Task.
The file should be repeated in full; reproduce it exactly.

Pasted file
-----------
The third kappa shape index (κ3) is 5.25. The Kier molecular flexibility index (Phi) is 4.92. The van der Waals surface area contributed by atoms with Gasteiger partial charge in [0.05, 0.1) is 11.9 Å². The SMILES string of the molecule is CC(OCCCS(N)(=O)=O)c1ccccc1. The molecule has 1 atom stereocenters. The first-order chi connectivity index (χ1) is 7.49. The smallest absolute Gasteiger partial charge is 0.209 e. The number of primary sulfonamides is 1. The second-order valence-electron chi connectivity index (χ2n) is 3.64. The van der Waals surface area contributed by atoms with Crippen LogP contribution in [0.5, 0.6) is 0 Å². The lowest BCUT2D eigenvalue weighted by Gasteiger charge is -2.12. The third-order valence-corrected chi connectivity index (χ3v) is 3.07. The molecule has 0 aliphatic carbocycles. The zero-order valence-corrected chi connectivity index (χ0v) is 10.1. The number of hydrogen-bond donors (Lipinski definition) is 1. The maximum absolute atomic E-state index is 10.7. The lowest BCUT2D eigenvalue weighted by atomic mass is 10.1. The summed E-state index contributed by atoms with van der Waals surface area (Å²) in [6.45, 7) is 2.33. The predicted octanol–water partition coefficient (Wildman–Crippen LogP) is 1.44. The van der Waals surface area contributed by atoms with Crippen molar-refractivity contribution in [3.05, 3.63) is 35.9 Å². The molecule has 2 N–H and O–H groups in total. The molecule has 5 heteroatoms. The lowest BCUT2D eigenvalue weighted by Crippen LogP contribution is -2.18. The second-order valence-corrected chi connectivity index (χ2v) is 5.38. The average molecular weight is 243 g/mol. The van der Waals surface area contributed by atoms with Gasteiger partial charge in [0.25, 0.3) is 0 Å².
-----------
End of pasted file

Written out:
The third kappa shape index (κ3) is 5.25. The Kier molecular flexibility index (Phi) is 4.92. The van der Waals surface area contributed by atoms with Gasteiger partial charge in [0.05, 0.1) is 11.9 Å². The SMILES string of the molecule is CC(OCCCS(N)(=O)=O)c1ccccc1. The molecule has 1 atom stereocenters. The first-order chi connectivity index (χ1) is 7.49. The smallest absolute Gasteiger partial charge is 0.209 e. The number of primary sulfonamides is 1. The second-order valence-electron chi connectivity index (χ2n) is 3.64. The van der Waals surface area contributed by atoms with Crippen LogP contribution in [0.5, 0.6) is 0 Å². The lowest BCUT2D eigenvalue weighted by Gasteiger charge is -2.12. The third-order valence-corrected chi connectivity index (χ3v) is 3.07. The molecule has 0 aliphatic carbocycles. The zero-order valence-corrected chi connectivity index (χ0v) is 10.1. The number of hydrogen-bond donors (Lipinski definition) is 1. The maximum absolute atomic E-state index is 10.7. The lowest BCUT2D eigenvalue weighted by atomic mass is 10.1. The summed E-state index contributed by atoms with van der Waals surface area (Å²) in [6.45, 7) is 2.33. The predicted octanol–water partition coefficient (Wildman–Crippen LogP) is 1.44. The van der Waals surface area contributed by atoms with Crippen molar-refractivity contribution in [3.05, 3.63) is 35.9 Å². The molecule has 2 N–H and O–H groups in total. The molecule has 5 heteroatoms. The lowest BCUT2D eigenvalue weighted by Crippen LogP contribution is -2.18. The second-order valence-corrected chi connectivity index (χ2v) is 5.38. The average molecular weight is 243 g/mol. The van der Waals surface area contributed by atoms with Gasteiger partial charge in [0.25, 0.3) is 0 Å².